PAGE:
Niall Hannigan, Chief Financial Officer of Abu Dhabi Future Energy company Masdar, explains how private sector developers can help emerging economies achieve their clean energy goals.
The future of the Earth’s climate and energy transition increasingly hinges on the capacity of emerging economies to transition to cleaner energy production effectively and quickly.
Development of clean energy is not only going to help countries reach their climate objectives, but also crucially build resilience to volatile prices, improve energy security and ease overall energy costs. This is particularly important in countries which we know are most vulnerable to the climate crisis.
Commercially viable renewable energy will be key to ensure that developing countries can make good progress towards their climate goals, while simultaneously meeting economic challenges. Increasing energy access for these countries is undoubtedly a challenge, but it is also a significant opportunity to develop an even more economical renewable energy sector.
This dual task of renewable energy development and meeting net-zero climate goals will require investment in renewable energy amounting to trillions of dollars – considerably more than can be raised through public funds alone, which means both private and institutional capital have a key role to play.
It will be key for private sector developers, such as Masdar, to consider how we can support these developing countries in creating an attractive environment for private and institutional capital and continuing to grow as investment destinations.
The private sector investment needed by emerging economies
We know that developing countries and regions are particularly vulnerable to the climate crisis, so it is crucial that they have access to competitive and affordable clean energy. Key to this is scaling up private-sector investment.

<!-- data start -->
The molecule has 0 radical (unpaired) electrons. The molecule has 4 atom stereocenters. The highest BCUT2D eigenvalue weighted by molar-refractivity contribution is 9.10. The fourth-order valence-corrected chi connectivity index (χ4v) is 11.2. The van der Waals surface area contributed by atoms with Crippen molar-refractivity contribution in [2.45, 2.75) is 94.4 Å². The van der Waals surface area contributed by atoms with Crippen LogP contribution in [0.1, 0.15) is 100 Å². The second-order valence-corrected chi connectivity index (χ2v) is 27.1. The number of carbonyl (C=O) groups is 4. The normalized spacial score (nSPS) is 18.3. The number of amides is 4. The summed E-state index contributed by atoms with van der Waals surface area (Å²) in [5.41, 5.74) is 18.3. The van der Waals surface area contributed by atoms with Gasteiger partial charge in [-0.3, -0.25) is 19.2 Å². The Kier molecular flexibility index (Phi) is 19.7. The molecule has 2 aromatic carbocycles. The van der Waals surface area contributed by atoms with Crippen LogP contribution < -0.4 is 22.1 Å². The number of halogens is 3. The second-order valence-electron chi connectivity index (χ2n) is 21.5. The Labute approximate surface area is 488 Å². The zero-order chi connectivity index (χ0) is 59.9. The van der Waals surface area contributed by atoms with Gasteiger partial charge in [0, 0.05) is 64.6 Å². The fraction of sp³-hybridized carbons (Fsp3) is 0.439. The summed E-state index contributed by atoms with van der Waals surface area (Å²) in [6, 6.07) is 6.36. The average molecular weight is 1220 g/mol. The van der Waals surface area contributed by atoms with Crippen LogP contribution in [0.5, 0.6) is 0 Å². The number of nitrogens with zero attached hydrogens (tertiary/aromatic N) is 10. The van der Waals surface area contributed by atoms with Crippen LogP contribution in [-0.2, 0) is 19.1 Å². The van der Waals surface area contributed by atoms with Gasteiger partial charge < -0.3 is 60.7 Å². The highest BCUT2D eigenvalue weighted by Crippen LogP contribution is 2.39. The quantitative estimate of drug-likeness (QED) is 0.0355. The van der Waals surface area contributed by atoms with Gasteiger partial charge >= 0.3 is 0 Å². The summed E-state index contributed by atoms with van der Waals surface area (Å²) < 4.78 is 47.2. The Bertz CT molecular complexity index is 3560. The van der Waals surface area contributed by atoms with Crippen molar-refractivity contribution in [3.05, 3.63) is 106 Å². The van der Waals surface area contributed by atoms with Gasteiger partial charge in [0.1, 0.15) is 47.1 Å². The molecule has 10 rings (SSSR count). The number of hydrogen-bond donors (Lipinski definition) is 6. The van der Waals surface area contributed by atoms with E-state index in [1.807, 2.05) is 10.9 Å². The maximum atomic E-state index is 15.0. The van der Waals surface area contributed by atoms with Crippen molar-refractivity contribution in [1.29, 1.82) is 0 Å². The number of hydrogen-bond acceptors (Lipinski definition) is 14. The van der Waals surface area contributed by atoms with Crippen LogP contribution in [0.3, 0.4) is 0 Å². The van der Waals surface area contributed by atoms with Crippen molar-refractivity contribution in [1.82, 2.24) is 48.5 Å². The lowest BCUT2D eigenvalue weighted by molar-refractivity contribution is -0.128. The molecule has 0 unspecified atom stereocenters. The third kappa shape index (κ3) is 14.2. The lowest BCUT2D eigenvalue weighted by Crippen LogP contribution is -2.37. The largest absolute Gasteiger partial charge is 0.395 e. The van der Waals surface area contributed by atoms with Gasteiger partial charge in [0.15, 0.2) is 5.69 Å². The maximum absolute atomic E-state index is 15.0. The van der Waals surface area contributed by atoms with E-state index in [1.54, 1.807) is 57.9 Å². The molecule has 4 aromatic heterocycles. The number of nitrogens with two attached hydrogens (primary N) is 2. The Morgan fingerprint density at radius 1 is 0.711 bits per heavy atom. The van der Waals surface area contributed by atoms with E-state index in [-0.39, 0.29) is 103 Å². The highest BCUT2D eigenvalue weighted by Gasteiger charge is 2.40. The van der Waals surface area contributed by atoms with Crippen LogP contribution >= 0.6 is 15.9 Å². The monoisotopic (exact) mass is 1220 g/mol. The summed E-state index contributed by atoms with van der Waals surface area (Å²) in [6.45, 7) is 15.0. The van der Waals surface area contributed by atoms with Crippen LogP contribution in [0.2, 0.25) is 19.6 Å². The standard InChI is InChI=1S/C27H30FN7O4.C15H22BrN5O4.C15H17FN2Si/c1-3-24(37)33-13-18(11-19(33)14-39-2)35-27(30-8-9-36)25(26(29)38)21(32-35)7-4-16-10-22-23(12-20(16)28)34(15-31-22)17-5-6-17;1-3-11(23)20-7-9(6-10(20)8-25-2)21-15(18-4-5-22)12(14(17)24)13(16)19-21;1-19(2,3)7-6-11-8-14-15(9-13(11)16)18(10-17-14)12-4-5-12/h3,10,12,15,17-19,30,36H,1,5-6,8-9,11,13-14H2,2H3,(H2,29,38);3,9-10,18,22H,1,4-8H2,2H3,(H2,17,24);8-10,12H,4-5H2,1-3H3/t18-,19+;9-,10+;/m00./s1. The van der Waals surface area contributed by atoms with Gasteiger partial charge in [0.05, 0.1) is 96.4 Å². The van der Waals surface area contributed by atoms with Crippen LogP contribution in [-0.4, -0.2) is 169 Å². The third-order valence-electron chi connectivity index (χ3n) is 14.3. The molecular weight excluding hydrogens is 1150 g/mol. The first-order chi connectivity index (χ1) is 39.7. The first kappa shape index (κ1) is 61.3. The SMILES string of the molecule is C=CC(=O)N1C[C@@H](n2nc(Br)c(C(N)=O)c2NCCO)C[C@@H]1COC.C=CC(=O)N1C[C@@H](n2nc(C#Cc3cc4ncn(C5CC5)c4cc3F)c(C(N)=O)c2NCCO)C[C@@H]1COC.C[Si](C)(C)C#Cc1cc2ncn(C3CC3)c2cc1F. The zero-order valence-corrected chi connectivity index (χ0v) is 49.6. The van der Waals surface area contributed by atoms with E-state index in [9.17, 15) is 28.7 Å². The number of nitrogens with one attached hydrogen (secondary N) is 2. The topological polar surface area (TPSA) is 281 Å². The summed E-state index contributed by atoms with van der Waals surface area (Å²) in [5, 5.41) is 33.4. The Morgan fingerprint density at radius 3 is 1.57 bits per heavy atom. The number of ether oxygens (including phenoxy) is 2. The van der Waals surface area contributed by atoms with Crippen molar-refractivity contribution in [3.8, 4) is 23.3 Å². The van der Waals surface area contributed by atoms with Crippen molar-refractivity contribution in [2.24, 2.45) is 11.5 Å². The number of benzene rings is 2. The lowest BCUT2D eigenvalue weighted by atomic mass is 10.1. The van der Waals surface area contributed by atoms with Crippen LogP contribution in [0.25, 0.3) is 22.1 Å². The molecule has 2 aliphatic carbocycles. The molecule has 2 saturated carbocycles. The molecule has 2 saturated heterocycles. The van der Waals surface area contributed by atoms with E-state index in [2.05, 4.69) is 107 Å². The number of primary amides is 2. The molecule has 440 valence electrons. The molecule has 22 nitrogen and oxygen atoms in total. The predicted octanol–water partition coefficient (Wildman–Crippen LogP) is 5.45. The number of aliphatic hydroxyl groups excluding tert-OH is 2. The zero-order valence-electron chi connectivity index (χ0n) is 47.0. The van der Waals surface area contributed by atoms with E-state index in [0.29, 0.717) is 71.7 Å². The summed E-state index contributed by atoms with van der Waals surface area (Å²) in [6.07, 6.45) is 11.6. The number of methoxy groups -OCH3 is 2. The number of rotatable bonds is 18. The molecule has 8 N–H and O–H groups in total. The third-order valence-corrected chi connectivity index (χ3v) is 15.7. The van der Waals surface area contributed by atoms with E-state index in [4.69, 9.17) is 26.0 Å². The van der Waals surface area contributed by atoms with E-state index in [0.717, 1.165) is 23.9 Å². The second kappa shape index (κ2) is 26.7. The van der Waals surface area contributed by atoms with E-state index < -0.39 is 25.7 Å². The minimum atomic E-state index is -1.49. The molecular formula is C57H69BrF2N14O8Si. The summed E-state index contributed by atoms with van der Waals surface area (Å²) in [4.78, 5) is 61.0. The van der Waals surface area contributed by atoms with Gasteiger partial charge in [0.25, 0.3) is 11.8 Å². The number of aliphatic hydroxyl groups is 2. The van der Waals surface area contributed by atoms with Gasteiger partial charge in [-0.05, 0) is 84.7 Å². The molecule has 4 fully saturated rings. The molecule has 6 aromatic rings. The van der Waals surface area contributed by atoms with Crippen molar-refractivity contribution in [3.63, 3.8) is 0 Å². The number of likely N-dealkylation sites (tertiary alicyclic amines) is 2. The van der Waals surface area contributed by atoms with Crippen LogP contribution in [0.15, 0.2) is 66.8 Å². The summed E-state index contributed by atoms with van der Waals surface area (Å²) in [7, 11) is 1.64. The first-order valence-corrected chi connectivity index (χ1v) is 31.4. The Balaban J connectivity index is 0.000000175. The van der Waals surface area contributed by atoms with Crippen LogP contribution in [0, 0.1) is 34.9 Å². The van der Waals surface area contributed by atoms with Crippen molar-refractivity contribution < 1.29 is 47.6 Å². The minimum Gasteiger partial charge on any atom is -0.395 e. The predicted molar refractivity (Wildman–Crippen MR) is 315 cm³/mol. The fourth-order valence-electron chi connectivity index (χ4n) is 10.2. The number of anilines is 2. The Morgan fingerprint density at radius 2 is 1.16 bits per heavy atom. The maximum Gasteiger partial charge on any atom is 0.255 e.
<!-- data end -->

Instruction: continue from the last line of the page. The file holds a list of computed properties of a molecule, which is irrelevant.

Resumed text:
A recent report from the Intergovernmental Panel on Climate Change (IPCC) shows that despite record levels of interest in sustainable investing, the financial flow required to limit warming to below 2 °C by 2030 is three to six times lower than needed. Clean energy investments in emerging and developing economies need to change considerably. According to the International Energy Association, annual clean energy investment in these countries needs to increase by more than seven times – from less than USD 150 billion last year to over USD 1 trillion by 2030 – if we are going to put the world on track to reach net-zero emissions by 2050.
There is more provision for the successful transition to green energy than ever before – in addition to the well-established wind, solar and hydro technologies, exciting developments in the advancement of green hydrogen, carbon capture utilisation storage (CCUS) and battery storage, will all be key.
But these require substantial investment to become commercially viable. This funding gap needs a two-pronged approach with investment in existing and newer technologies, and this should be a central focus for the private sector.
Collaboration across the board is key